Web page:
It’s not that this new requirement is so hard to comply with – most payroll services and software companies have already (or will soon) implement the tracking systems. However, what seems easy on the surface still requires people to:

  • Learn about the new requirement.
  • Set up their systems to accurately track the benefits.
  • Prepare the forms and reconcile them with the accounting records.

With employers already scrambling in this economy, this adds up to quite a headache.

Consider the costs of complying with this.  When you add up all of the software that needs to be upgraded, all of the education of employers and payroll services, and all of the costs of dealing with problems when the reports come out wrong, this “simple” new requirement is a huge new cost burden on employers.

I suppose I should be glad. It provides even more opportunities for payroll services, bookkeepers, consultants, and accounting firms to bill more hours. , but trust me, none of us want more of this type of work. The more of “this type of work” we’re forced to do, the less we can help clients with what they REALLY want from us, which is help on building and managing their businesses. While we’re all chasing our tails, the growth of our economy is hampered even further.

Marilyn Bell contributed to this post.

About the author

Doug Sleeter

DougSleeter (@dougsleeter) is the founder and former CEO of The Sleeter Group, an international network of accounting software consultants, and the former producer of SleeterCon, an annual conference and tradeshow for accounting professionals.

In 2015, he sold The Sleeter Group to Diversified Communications ( and the company has since become The Accountex Network.

He is a passionate leader of innovation and change in the small business accounting technology world. As a CPA firm veteran and former Apple Computer Evangelist, he melded his two great passions (accounting and technology) to guide developers in the innovation of new products and to educate and lead accounting professionals who serve small businesses.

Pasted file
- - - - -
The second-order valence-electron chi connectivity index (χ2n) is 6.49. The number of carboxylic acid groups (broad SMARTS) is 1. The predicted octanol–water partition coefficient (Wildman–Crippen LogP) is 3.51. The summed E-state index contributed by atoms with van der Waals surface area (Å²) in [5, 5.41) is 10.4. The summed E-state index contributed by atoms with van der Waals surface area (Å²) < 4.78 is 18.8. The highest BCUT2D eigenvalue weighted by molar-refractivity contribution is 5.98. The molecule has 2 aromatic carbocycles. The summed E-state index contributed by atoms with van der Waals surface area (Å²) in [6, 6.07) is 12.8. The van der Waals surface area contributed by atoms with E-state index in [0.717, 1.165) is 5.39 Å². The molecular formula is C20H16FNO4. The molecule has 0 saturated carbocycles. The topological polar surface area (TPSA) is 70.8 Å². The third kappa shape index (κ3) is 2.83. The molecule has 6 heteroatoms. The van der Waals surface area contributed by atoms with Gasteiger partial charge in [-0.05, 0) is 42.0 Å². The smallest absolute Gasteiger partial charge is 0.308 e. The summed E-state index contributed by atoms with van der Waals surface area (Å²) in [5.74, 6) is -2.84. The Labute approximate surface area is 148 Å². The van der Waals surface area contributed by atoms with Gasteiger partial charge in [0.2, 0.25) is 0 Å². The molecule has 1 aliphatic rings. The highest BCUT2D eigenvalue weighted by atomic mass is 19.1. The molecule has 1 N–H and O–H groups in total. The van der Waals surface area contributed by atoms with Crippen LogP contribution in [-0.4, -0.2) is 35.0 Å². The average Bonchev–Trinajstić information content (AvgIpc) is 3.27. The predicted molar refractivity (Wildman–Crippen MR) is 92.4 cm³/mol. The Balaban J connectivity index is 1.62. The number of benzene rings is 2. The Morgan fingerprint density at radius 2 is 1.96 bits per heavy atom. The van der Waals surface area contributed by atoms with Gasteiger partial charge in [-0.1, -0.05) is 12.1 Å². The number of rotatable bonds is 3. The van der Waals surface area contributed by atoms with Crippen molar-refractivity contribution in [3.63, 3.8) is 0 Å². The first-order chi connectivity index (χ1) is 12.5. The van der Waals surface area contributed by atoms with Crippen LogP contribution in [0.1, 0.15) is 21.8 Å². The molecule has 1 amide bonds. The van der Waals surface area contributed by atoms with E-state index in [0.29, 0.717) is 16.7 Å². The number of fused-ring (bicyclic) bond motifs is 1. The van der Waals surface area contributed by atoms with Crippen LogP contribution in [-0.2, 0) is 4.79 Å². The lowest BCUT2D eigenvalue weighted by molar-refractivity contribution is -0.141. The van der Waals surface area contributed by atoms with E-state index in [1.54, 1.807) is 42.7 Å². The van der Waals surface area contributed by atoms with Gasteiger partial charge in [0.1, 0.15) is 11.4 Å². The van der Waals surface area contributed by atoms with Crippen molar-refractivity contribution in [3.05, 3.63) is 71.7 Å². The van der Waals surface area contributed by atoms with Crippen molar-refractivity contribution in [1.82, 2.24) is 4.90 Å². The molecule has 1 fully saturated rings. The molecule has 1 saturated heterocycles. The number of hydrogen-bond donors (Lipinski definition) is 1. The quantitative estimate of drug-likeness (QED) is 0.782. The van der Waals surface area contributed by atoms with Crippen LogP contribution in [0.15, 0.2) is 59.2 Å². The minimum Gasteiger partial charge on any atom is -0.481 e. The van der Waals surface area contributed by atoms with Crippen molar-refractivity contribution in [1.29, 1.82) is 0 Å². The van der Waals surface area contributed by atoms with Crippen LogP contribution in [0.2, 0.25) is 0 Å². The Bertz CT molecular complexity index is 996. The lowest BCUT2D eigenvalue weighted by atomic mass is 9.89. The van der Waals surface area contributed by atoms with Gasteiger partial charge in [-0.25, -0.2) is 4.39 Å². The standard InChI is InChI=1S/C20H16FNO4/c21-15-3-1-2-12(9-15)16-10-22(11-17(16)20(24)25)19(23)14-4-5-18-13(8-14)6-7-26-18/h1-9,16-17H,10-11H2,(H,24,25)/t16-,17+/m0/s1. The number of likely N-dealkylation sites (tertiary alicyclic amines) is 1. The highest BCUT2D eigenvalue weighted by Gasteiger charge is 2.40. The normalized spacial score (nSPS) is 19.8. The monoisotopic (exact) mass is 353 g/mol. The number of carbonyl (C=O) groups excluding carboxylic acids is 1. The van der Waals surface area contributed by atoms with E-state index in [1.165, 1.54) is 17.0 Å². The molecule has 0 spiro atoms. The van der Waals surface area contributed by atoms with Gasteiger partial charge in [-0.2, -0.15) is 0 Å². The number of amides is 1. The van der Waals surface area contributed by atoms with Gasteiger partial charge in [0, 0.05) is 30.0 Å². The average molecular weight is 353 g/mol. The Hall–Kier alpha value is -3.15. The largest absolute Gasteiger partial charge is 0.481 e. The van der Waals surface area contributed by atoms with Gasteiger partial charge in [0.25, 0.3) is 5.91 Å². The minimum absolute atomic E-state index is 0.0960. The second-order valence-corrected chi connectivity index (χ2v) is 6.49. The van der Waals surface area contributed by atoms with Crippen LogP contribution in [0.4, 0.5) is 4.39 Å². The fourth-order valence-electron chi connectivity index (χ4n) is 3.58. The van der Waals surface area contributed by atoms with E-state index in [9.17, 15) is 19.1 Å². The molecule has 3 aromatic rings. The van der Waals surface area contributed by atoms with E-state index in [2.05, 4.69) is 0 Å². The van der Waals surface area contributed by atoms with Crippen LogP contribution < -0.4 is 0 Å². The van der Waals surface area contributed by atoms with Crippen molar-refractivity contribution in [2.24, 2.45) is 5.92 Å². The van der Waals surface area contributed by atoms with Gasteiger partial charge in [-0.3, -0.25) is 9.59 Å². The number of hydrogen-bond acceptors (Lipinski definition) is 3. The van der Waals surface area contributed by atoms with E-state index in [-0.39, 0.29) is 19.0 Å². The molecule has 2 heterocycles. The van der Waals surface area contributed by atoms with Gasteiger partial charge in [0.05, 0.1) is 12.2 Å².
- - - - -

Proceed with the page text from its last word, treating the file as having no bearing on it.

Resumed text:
Always in search of the next big thing, he is currently focusing on digital currencies and blockchain technology. He believes these technologies will change virtually everything in global commerce.

The CPA Practice Advisor recognized Doug as one of the "Top 25 Thought Leaders" in the accounting profession and he has been named to Accounting Today's "Top 100 Most Influential People in Accounting" each year 2008 through 2015. In 2013, he was recognized by Small Business Trends with the Small Business Influence Champion award.

In the early 1990s, Doug was a pioneer in developing the first QuickBooks seminars in the country and has since built the largest group of accounting software consultants in the small business accounting profession. Doug serves on several advisory boards for technology companies and has consulted with numerous industry leaders including Intuit, Sage, Apple, and Adobe Systems. 

Doug is the author of numerous books and courseware materials including The QuickBooks Consultant’s Reference Guide, and QuickBooks Complete, a college textbook.
Doug attended both the University of California Santa Cruz and Santa Clara University and holds a Bachelor of Arts degree in Computer Information Systems. Doug and his family live in Pleasanton, CA. Doug's hobbies include woodworking, golf, and lifelong learning.